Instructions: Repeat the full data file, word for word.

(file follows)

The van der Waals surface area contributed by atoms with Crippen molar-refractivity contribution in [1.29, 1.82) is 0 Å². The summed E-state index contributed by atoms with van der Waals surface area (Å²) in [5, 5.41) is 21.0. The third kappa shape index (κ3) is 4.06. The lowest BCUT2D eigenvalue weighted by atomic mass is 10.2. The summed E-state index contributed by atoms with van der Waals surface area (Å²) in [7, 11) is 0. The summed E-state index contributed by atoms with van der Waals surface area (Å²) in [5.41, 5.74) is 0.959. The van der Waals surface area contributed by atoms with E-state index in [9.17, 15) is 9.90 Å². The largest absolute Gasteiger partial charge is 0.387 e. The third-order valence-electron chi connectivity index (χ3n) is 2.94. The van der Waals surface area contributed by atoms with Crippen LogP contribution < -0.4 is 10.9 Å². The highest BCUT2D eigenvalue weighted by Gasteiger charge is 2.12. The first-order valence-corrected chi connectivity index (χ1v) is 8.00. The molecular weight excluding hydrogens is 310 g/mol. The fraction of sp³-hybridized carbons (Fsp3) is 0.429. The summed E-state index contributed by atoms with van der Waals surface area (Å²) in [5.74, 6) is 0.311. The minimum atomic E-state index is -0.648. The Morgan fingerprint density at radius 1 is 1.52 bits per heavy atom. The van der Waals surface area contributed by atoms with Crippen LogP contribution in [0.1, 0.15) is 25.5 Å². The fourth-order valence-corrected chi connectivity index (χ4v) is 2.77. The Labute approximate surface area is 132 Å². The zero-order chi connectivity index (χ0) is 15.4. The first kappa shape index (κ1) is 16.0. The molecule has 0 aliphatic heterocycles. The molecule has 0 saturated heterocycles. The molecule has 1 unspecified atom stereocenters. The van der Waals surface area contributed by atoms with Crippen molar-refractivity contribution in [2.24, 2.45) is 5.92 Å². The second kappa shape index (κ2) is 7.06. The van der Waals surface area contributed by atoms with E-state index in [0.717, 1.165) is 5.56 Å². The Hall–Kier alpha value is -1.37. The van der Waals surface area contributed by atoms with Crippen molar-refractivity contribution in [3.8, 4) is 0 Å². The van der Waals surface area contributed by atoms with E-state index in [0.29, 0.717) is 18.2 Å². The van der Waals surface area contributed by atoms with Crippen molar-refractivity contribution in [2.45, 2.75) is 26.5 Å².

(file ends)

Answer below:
The van der Waals surface area contributed by atoms with Crippen molar-refractivity contribution in [1.29, 1.82) is 0 Å². The summed E-state index contributed by atoms with van der Waals surface area (Å²) in [5, 5.41) is 21.0. The third kappa shape index (κ3) is 4.06. The lowest BCUT2D eigenvalue weighted by atomic mass is 10.2. The summed E-state index contributed by atoms with van der Waals surface area (Å²) in [7, 11) is 0. The summed E-state index contributed by atoms with van der Waals surface area (Å²) in [5.41, 5.74) is 0.959. The van der Waals surface area contributed by atoms with E-state index in [9.17, 15) is 9.90 Å². The largest absolute Gasteiger partial charge is 0.387 e. The third-order valence-electron chi connectivity index (χ3n) is 2.94. The van der Waals surface area contributed by atoms with Crippen LogP contribution < -0.4 is 10.9 Å². The highest BCUT2D eigenvalue weighted by Gasteiger charge is 2.12. The first-order valence-corrected chi connectivity index (χ1v) is 8.00. The molecular weight excluding hydrogens is 310 g/mol. The fraction of sp³-hybridized carbons (Fsp3) is 0.429. The summed E-state index contributed by atoms with van der Waals surface area (Å²) in [5.74, 6) is 0.311. The minimum atomic E-state index is -0.648. The Morgan fingerprint density at radius 1 is 1.52 bits per heavy atom. The van der Waals surface area contributed by atoms with Crippen LogP contribution in [0.1, 0.15) is 25.5 Å². The fourth-order valence-corrected chi connectivity index (χ4v) is 2.77. The Labute approximate surface area is 132 Å². The zero-order chi connectivity index (χ0) is 15.4. The first kappa shape index (κ1) is 16.0. The molecule has 0 aliphatic heterocycles. The molecule has 0 saturated heterocycles. The molecule has 1 unspecified atom stereocenters. The van der Waals surface area contributed by atoms with Crippen molar-refractivity contribution in [2.24, 2.45) is 5.92 Å². The second kappa shape index (κ2) is 7.06. The van der Waals surface area contributed by atoms with E-state index in [0.717, 1.165) is 5.56 Å². The Hall–Kier alpha value is -1.37. The van der Waals surface area contributed by atoms with Crippen molar-refractivity contribution in [3.8, 4) is 0 Å². The van der Waals surface area contributed by atoms with E-state index in [0.29, 0.717) is 18.2 Å². The van der Waals surface area contributed by atoms with Crippen molar-refractivity contribution in [2.45, 2.75) is 26.5 Å².